Estate Planning for the Single Person

Estate Planning for the Single Person

by Roberta Codemo, July 2015

Estate planning for the single person can be challenging. There are a lot of decisions that must be made and often is the last thing on a single person’s mind. While it may be tempting to ignore it, having a sound estate plan in place reduces stress and anxiety on survivors.

Estate Planning For the Single Person

The latest U.S. Census Bureau statistics from 2013 show that there are 105 million single people in this country age 18 and older, 44 percent of the population. Another 24 percent are divorced; 14 percent are widowed. Estate planning for the single person differs from estate planning for married couples. It’s important that singles draw up an estate plan that provides specific instructions on how to manage their affairs.

Understanding Intestate Laws

The American Bar Association reports that 55 percent of Americans die without a will, also known as ‘dying intestate.’ When a person dies intestate, their assets are distributed based on the applicable intestate succession laws in that state that correspond to the person’s marital status. The state receives the assets if there are no surviving relatives. 

When a single person dies intestacy, the surviving parents and siblings as a rule inherit equal shares of the estate. If one parent is deceased, however, the surviving one inherits both shares. If a sibling died and is survived by descendants, their descendants inherit their share. If there are no surviving first-degree relatives, the estate is divided equally between the remaining family members.

Conversely, if a spouse dies intestacy, the surviving spouse inherits one-half of the estate and the children inherit the remaining half. If there are no children, the surviving spouse inherits the entire estate; if there is no surviving spouse, the children inherit the entire estate.

Setting Up Wills And Trusts

Wills and trusts are legal documents that ensure your wishes are carried out. There are three areas where estate planning for single people and married couples differ. Single individuals need to be careful when finalizing the following estate planning documents to ensure they meet their needs. 

Note: Estate planning law varies by state.

  • Beneficiaries. It is important to update your beneficiary designations within your will or trust. The individuals named as beneficiaries on financial paperwork like your life insurance and retirement policies inherit these benefits regardless of what your last will and testament says. You want the proceeds going to the right person.
  • Estate taxes. Married couples hold property jointly, unlike singles, and can leave it to the surviving spouse without paying estate taxes. A single person’s estate, however, can be hit with estate taxes if the value of the estate exceeds the federal estate tax exclusion. Because this has been rising, states have started imposing a state-level estate tax. So singles may want to consider setting up a trust that can help defer or reduce estate tax.
  • Medical power of attorney. A medical power of attorney lets you appoint a designated agent to serve as your health care proxy and make decisions for you. According to state laws, your health care provider must certify that you cannot make your own medical decisions. A married couple commonly designates a spouse; a single person needs to designate a close friend or trusted family member.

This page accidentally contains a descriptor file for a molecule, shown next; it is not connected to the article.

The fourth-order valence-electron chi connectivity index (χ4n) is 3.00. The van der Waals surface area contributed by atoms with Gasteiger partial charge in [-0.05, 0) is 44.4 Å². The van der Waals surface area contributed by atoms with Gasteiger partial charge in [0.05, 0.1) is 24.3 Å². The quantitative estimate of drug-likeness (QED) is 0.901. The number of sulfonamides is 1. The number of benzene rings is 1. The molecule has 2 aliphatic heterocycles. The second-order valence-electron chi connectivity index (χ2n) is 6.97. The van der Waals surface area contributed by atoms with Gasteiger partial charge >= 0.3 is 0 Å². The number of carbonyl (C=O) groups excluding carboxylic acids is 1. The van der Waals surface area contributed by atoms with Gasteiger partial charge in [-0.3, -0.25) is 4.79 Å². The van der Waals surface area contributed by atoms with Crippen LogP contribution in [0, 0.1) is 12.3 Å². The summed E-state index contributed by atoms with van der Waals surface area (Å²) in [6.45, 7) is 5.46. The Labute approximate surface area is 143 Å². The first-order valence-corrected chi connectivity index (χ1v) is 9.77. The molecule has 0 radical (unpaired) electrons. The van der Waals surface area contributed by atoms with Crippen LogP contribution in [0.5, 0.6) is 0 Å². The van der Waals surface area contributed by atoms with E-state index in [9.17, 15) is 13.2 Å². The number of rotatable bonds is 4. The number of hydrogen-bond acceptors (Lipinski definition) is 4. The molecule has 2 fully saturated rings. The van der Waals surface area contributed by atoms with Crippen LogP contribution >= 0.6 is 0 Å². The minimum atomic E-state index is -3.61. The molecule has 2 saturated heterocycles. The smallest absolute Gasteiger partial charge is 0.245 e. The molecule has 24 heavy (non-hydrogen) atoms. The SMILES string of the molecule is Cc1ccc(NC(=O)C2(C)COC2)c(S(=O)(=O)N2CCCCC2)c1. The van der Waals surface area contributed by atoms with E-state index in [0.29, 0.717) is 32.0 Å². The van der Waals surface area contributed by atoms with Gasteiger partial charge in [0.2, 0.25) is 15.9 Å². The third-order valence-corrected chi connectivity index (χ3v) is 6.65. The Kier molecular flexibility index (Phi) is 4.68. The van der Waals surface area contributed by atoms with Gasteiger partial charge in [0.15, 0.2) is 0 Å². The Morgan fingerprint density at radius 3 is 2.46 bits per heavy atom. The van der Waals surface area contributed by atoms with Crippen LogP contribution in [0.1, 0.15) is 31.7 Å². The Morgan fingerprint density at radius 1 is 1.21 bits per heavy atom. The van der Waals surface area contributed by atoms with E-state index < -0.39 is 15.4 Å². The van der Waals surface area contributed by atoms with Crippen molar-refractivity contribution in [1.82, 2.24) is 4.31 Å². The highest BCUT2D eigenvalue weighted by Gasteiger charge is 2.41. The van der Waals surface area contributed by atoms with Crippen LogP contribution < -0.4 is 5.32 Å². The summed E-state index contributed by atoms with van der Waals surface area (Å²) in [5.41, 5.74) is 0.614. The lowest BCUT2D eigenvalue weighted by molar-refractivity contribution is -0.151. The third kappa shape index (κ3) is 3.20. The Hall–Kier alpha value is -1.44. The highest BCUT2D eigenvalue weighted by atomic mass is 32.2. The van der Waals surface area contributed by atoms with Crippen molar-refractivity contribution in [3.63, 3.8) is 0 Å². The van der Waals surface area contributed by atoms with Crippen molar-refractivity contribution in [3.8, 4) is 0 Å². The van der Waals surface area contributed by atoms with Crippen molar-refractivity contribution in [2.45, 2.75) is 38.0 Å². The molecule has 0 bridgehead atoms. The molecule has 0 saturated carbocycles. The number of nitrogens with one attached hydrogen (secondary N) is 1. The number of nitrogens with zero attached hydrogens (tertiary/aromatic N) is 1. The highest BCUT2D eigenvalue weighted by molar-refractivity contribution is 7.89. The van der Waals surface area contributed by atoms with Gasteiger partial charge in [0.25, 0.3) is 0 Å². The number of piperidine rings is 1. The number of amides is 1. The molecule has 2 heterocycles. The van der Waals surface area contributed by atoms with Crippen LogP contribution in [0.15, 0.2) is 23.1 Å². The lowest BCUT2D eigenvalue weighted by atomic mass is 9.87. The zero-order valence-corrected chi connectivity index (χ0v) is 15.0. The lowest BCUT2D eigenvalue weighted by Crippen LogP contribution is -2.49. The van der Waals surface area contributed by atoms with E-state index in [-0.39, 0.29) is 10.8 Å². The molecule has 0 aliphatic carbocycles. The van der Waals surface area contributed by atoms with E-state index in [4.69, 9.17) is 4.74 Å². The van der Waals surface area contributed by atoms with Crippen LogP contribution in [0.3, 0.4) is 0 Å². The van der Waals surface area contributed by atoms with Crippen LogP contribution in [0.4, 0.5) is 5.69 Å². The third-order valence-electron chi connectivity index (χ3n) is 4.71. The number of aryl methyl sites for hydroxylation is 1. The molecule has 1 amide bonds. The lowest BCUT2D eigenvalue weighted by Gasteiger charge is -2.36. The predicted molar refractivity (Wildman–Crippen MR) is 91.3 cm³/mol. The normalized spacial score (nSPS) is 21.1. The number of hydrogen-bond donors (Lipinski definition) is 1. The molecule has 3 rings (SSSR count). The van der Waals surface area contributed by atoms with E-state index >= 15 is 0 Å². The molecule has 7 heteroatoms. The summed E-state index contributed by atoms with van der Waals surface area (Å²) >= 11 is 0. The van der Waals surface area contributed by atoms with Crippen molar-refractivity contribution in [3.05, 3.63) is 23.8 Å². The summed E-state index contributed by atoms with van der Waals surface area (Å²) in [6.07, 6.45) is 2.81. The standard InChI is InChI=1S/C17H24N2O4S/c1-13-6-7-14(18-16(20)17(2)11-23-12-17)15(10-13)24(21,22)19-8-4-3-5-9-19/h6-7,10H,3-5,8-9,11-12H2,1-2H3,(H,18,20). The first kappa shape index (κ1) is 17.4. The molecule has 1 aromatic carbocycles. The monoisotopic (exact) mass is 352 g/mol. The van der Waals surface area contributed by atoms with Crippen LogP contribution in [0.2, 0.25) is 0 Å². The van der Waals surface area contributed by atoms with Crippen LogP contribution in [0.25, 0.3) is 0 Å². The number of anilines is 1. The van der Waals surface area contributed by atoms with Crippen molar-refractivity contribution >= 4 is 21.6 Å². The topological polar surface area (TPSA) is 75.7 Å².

Create a Living Will

A living will documents your wishes about your end-of-life medical treatment in case you become unable to do so. Choose someone you trust to make decisions for you in accordance with your wishes when you become too ill. If you don’t have a living will on file, not only your friends and family, but your medical team must decide what is in your best interest. 

Often a living will and a durable power of attorney, which appoints a healthcare proxy to carry out the end-of-life treatment plan set out in your living will, are used together. State laws vary, but as a rule two physicians must attest that you are incapable of making your own medical decisions.

A living will is revocable any time.

Consider a Living Trust

A living trust is set up by you while you are still alive and is often used to help avoid probate, which is defined as “the court-supervised process of administering your estate and transferring your property at death” pursuant to the terms of your last will. The probate process differs between states, but may be expensive and time consuming.

A living trust places your assets in trust and your representative, or successor trustee, transfers them to your designated beneficiaries after your death. Because your assets never technically changed ownership (the trust continues to own the assets), then probate is typically avoided.

Living trusts also include last wills to protect assets that don’t enter into the trust, and together they are an effective strategy for conveying your instructions at the time of your death. 

Estate planning for the single person is more complex than it is for married couples. Singles must take into account that without a partner they are placing decisions about disposal of their assets into someone else’s hands and trusting that that person will follow their instructions. It is important to draw up a will; otherwise, state law governs distributions of your assets and the state may not have your best interests at heart. If you have any questions about estate planning, consult an attorney in your state.

LegalZoom can help you get the legal documents you need to protect your estate. From last wills and living trusts, to power of attorney and living wills we help you bring everything together to create your plan, including independent attorneys to help you choose the right document.